17. 17. Equity Theory Contd…. <ul><li>Motivation to reduce inequity </li></ul><ul><li>Change inputs </li></ul><ul><li>Change outputs </li></ul><ul><li>Change perception of self </li></ul><ul><li>Change perception of others </li></ul><ul><li>Change referent </li></ul><ul><li>Leave situation </li></ul>Motivation to maintain same level of outcome Comparison of self with others Equity Inequity
  18. 18. Equity Theory <ul><li>Focuses on </li></ul><ul><li>Distributive justice: perceived fairness of amount and allocation of rewards </li></ul><ul><ul><li>Affects employee’s motivation </li></ul></ul><ul><li>Procedural justice: perceived fairness of process used to determine distribution of rewards </li></ul><ul><ul><li>Affects employee’s faith in system and loyalty to organisation </li></ul></ul><ul><li>Efforts should be made to increase perception of p rocedural justice as it is likely to increase perception of distributive justice. </li></ul>
  19. 19. Expectancy Theory (Victor Vroom) <ul><li>Motivation is an Outcome of Expectancy, Valence and Instrumentality </li></ul><ul><li>Motivation= f (E,V,I) </li></ul><ul><li>People make effort to achieve something valuable to them provided they believe they will be successful. </li></ul><ul><li>Expectancy : probability of achieving the outcome </li></ul><ul><li>Valence : anticipated worth of outcome </li></ul><ul><li>Instrumentality: Skills and ability </li></ul>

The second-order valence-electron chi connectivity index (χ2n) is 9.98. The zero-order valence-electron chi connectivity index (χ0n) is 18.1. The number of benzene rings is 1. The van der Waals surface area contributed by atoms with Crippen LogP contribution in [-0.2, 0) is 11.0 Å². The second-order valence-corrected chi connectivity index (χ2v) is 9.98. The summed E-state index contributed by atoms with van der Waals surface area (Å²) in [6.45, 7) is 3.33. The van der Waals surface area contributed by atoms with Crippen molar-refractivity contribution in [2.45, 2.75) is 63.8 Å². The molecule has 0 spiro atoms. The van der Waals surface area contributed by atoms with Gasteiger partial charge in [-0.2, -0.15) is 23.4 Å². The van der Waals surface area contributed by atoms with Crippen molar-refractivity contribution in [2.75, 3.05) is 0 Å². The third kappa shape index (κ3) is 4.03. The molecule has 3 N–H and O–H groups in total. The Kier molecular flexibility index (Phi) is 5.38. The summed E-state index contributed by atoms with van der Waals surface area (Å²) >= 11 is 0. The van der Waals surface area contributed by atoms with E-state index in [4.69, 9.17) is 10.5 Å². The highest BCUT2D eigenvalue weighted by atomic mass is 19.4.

20. 20. Expectancy Theory Contd…. <ul><li>Effort Performance </li></ul>Effort to Performance (E-P) shows the perceived probability of giving a performance through certain effort . Influenced by self-efficacy belief. Performance to Outcome (P-O) influenced by perceived linkage between performance and reward Valence of Reward: importance of the rewards to individuals personal goals Outcome 2 Outcome 3 Valence of outcomes Outcome 1 E-P P-O Expectancy Expectancy
  21. 21. Expectancy Theory <ul><li>New Dimensions: </li></ul><ul><ul><li>Ability and Opportunity to Perform </li></ul></ul><ul><li>Performance is a function of ability, opportunity and motivation </li></ul><ul><li>P=f(A,O,M) </li></ul><ul><li>Absence of either will affect performance </li></ul>